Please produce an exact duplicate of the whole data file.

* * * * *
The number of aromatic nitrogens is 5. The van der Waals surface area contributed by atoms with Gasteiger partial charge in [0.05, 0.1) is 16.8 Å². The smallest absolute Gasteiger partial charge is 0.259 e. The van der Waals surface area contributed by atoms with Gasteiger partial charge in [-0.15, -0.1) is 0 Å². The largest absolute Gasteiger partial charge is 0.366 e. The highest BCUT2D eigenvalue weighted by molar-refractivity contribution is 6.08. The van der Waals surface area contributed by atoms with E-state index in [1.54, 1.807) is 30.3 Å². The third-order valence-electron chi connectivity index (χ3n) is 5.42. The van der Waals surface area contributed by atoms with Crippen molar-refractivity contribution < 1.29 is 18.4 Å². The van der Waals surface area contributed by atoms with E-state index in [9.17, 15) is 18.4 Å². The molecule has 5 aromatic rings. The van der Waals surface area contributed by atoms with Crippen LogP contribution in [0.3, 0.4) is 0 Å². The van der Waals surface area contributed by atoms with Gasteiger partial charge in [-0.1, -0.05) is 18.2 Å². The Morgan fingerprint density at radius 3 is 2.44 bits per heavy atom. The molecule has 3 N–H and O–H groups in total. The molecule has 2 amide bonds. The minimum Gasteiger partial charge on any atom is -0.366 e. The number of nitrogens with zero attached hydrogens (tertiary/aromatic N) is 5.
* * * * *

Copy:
The number of aromatic nitrogens is 5. The van der Waals surface area contributed by atoms with Gasteiger partial charge in [0.05, 0.1) is 16.8 Å². The smallest absolute Gasteiger partial charge is 0.259 e. The van der Waals surface area contributed by atoms with Gasteiger partial charge in [-0.15, -0.1) is 0 Å². The largest absolute Gasteiger partial charge is 0.366 e. The highest BCUT2D eigenvalue weighted by molar-refractivity contribution is 6.08. The van der Waals surface area contributed by atoms with E-state index in [1.54, 1.807) is 30.3 Å². The third-order valence-electron chi connectivity index (χ3n) is 5.42. The van der Waals surface area contributed by atoms with Crippen molar-refractivity contribution < 1.29 is 18.4 Å². The van der Waals surface area contributed by atoms with E-state index in [9.17, 15) is 18.4 Å². The molecule has 5 aromatic rings. The van der Waals surface area contributed by atoms with Crippen LogP contribution in [0.3, 0.4) is 0 Å². The van der Waals surface area contributed by atoms with Gasteiger partial charge in [-0.1, -0.05) is 18.2 Å². The Morgan fingerprint density at radius 3 is 2.44 bits per heavy atom. The molecule has 3 N–H and O–H groups in total. The molecule has 2 amide bonds. The minimum Gasteiger partial charge on any atom is -0.366 e. The number of nitrogens with zero attached hydrogens (tertiary/aromatic N) is 5.